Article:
SpaceX and Northrop Grumman have refused to address rumors that all may not be well with the classified "Zuma" satellite launched on Monday.
Speculation about the fate of the satellite arose after the editor of Space Intel Report, Peter de Selding, noticed that after the expected satellite deployment, there was no word from SpaceX on Zuma's telemetry or orbital parameters.
Zuma satellite from @northropgrumman may be dead in orbit after separation from @SpaceX Falcon 9, sources say. Info blackout renders any conclusion - launcher issue? Satellite-only issue? -- impossible to draw. pic.twitter.com/KggCGNC5Si— Peter B. de Selding (@pbdes) January 8, 2018
de Selding noted that the 45th Space Wing had congratulated SpaceX on the successful launch, but has been silent since:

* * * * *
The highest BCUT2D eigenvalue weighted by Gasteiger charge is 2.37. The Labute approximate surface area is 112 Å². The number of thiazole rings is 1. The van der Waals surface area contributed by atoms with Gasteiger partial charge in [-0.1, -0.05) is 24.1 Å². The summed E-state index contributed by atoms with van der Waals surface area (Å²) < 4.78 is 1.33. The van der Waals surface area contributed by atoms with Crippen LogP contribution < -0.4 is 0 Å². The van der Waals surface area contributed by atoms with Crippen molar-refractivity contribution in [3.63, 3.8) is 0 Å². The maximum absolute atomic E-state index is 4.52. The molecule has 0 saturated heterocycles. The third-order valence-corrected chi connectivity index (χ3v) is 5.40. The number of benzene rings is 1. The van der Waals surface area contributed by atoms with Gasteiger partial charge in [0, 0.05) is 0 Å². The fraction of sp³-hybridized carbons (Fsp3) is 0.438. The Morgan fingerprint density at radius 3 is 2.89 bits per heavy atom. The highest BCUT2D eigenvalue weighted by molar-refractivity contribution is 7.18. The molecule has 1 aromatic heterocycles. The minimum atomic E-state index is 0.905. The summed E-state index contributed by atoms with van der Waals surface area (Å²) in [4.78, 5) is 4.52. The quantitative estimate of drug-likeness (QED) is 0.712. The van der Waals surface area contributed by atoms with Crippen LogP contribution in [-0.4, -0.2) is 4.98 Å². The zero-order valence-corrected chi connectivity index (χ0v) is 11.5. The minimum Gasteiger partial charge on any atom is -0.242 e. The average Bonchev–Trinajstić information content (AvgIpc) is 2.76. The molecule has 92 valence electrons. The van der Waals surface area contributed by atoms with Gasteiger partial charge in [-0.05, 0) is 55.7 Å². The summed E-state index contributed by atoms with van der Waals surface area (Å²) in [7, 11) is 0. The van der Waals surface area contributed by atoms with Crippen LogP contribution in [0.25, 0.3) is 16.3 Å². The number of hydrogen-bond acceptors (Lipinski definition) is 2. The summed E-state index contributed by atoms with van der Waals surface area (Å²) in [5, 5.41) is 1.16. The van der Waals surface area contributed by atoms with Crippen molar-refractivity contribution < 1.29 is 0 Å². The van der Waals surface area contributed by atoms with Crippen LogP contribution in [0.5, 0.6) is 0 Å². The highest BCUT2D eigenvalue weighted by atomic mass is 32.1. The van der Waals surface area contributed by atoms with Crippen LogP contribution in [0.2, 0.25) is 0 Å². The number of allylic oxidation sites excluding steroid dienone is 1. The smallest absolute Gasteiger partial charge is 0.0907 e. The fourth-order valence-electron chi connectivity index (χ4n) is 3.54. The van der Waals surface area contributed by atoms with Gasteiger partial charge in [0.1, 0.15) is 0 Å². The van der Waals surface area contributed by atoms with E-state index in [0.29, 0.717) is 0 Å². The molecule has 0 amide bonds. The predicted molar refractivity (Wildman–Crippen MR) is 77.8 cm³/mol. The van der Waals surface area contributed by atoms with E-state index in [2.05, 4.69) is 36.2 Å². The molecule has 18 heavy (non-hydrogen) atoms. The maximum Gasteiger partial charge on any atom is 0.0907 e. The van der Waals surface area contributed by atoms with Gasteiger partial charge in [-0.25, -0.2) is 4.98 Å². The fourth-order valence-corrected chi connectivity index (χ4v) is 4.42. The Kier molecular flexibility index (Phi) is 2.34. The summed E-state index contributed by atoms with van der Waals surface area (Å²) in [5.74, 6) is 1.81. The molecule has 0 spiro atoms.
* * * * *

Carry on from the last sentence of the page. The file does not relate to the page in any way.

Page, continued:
Congratulations Sharks & @SpaceX! What an incredible way to start off 2018 w/the world's 1st successful launch and landing of this year!— 45th Space Wing (@45thSpaceWing) January 8, 2018
45th sometimes describes 'successful launch' in ways that don't mean to imply satellite in-orbit health post separation. Easiest way to kill rumors is to confirm telemetry/orbital parameters. We don't have that. https://t.co/p9IVK5npZq— Peter B. de Selding (@pbdes) January 8, 2018
Popular Mechanics also noted speculation about another explanation, a “communications blackout” with the satellite (that is, the satellite's fine but the spooks aren't saying so).
Insiders have told Dow Jones that unnamed lawmakers have been briefed about the “apparent destruction” of Zuma, saying they were told it crashed back to Earth.
The Falcon 9 launcher returned to Earth successfully after the company's first mission for 2018. ®